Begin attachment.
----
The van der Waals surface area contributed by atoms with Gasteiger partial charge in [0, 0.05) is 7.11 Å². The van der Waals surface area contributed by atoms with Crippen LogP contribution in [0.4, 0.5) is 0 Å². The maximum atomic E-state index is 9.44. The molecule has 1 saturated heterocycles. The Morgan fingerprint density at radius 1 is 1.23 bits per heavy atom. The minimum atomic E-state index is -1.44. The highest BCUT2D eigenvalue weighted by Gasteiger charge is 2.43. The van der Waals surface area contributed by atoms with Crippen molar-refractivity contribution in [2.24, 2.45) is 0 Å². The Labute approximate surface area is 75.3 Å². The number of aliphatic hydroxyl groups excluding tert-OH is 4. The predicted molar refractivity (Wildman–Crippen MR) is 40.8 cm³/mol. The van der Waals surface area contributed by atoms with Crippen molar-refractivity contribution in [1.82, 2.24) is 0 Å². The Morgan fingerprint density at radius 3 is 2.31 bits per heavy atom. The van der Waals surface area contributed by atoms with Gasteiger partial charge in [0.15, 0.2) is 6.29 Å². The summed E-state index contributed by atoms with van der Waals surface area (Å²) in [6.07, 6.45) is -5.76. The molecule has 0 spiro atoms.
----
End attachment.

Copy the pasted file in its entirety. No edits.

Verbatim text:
The van der Waals surface area contributed by atoms with Gasteiger partial charge in [0, 0.05) is 7.11 Å². The van der Waals surface area contributed by atoms with Crippen LogP contribution in [0.4, 0.5) is 0 Å². The maximum atomic E-state index is 9.44. The molecule has 1 saturated heterocycles. The Morgan fingerprint density at radius 1 is 1.23 bits per heavy atom. The minimum atomic E-state index is -1.44. The highest BCUT2D eigenvalue weighted by Gasteiger charge is 2.43. The van der Waals surface area contributed by atoms with Crippen molar-refractivity contribution in [2.24, 2.45) is 0 Å². The Labute approximate surface area is 75.3 Å². The number of aliphatic hydroxyl groups excluding tert-OH is 4. The predicted molar refractivity (Wildman–Crippen MR) is 40.8 cm³/mol. The van der Waals surface area contributed by atoms with Crippen molar-refractivity contribution in [1.82, 2.24) is 0 Å². The Morgan fingerprint density at radius 3 is 2.31 bits per heavy atom. The van der Waals surface area contributed by atoms with Gasteiger partial charge in [0.15, 0.2) is 6.29 Å². The summed E-state index contributed by atoms with van der Waals surface area (Å²) in [6.07, 6.45) is -5.76. The molecule has 0 spiro atoms.